The watershed in your yard: the WaterLA 2018 Annual Report

February 23, 2018 § Leave a comment


Books! OK… well – Reports! Part 3, the final of my recommended reads – the practical, the lyrical and

The Celebratory (also, yes, the Nerdy): Water LA 2018 Report

WaterLA , a project spearheaded by the River Project, champions making watershed management local. Hyper local. Your front yard local. The team there combines community outreach with effective, tested permaculture and landscape design techniques to harvest and retain water in yards and street planting strips. Rain gardens, rain barrels, grey water systems and permeable paving are among the solutions used at multiple sites across LA’s Valley. WaterLA organizers locate community members ready to pitch in and engage in work parties, so that everyone’s working together – building community while building resilience.

This year’s WaterLA Annual Report, then, is a celebration of the gains to individuals, families and our water supply delivered through participation in the project. You see, all those small projects add up to groundwater enhancement, and reductions in peak runoff when it rains – dampening the effect of most floods. The Annual Report quantifies water savings and relates project costs to other, more costly, regional approaches currently in use. Native plant and permaculture folks may be excited to see the conversions of lawns to habitat and foodscapes, community-minded folks may find some inspiration in its projects, and fiscally-minded folks may be encouraged to see creative, affordable solutions to expensive regional problems. A worthy project that would benefit all if it could be applied on a larger scale.

Check it out.


Tree: a novel born of a Southern California watershed

February 21, 2018 § 1 Comment


Part 2 of books practical, lyrical and celebratory. Today’s offering:

The Lyrical: Tree

Tree’s author, Melina Sempill Watts, dedicated years to enhancing the Malibu Creek and Santa Monica Mountains watersheds through her work as a watershed coordinator at the Resource Conservation District there. She worked with stakeholders to support projects, obtain funding, and educate the public about protecting the treasured mountain resources that so much public money has preserved.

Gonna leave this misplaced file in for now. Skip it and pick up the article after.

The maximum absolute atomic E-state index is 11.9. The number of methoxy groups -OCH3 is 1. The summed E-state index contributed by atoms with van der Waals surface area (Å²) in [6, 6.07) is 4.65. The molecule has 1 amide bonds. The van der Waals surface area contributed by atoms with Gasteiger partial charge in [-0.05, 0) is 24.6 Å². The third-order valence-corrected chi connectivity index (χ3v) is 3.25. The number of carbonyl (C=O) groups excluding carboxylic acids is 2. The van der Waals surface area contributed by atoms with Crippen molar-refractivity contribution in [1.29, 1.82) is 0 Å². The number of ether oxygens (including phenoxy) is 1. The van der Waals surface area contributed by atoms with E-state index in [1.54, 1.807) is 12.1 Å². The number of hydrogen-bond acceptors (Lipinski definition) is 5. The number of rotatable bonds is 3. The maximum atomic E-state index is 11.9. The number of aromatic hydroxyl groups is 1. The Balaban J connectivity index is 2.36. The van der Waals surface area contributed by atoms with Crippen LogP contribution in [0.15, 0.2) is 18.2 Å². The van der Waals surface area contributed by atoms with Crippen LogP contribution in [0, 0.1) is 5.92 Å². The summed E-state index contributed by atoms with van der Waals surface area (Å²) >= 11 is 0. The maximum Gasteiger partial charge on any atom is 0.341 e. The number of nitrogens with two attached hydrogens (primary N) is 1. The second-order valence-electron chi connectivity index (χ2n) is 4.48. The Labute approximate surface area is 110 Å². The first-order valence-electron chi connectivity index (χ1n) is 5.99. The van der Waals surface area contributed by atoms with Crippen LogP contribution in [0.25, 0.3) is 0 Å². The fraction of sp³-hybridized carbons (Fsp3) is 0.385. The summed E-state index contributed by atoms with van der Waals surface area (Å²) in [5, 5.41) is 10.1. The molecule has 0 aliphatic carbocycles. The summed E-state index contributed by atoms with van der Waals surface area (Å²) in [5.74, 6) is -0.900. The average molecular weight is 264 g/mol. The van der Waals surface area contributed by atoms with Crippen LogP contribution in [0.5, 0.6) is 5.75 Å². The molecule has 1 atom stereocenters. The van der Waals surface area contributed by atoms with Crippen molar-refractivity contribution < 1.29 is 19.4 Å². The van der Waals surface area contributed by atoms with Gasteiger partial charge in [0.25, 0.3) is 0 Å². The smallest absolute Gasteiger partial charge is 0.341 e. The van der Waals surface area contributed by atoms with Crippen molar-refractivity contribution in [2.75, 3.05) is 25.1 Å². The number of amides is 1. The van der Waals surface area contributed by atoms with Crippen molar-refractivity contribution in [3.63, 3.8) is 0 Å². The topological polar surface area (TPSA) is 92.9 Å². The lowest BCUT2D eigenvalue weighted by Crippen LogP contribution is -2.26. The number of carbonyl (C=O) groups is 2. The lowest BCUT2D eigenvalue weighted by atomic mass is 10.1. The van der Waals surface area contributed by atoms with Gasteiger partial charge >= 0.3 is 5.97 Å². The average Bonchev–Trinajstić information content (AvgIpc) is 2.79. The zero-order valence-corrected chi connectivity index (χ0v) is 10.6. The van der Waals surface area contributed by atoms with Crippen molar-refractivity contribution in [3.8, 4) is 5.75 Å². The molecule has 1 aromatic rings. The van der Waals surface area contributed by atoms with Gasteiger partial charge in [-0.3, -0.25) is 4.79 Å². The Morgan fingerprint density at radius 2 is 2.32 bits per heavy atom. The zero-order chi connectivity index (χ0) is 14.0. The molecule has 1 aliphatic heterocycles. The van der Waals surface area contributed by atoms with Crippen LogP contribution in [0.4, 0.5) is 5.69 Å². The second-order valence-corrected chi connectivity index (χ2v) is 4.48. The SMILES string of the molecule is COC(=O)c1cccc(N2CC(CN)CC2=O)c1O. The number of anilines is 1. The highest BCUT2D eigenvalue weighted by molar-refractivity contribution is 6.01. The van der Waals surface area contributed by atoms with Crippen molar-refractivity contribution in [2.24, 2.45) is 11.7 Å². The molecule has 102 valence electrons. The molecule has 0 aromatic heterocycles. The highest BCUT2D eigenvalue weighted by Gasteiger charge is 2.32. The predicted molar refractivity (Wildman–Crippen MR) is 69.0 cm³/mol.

With the debut of her novel, Tree, Sempill Watts shows us just how deeply she treasures those resources as well. While a single California Live Oak tree is the story’s protagonist, the world of the watershed unfolds and adapts, it burns, floods, thrives, and reluctantly submits to asphalt and lawn. It is not only the history of our landscape – including our rivers and streams – but also of our interactions with it, and the hopes and heartbreaks that we imprint onto it. And as our shorter human lives intertwine with Tree’s arching narrative, our aspirations, our births and deaths fall into the rhythm of nature. The story of Tree is a story that includes us. « Read the rest of this entry »

Restoring Neighborhood Streams: a book that LA could use

February 19, 2018 § 7 Comments


Creekfreaks! If you, like me, have resolved to pull away a bit from the netflix-amazonprime-hulu bingefests that serve as a daily nonpharma escapist (are we really living these political times?) opiate, and if maybe you, like me, are rediscovering those magical things called books – then I have a few reads for you! They range from  practical, to lyrical, to celebratory. Personally, I find them all inspirational. In today’s post, I give you –

The Practical: Restoring Neighborhood Streams; Planning, Design, and Construction

Restoring Neighborhood Streams; Planning, Design, and Construction (2016, Island Press), builds on author A.L. Riley’s decades of engagement and effort in the restoring and daylighting of streams in urban and suburban areas. This Creekfreak was especially influenced by Riley and her work. Her previous book, Restoring Streams in Cities, is well dog-eared in my library, and has been an important go-to reference for how to think about stream function and restoration design. This new book provides case studies that illuminate fundamental questions that should be the basis for planning and design of urban stream restoration:

  • Is it physically feasible to restore?
  • Is it financially feasible?
  • Does the public support (I’d add: political will) exist to support land use changes to support a live river or stream?

« Read the rest of this entry »

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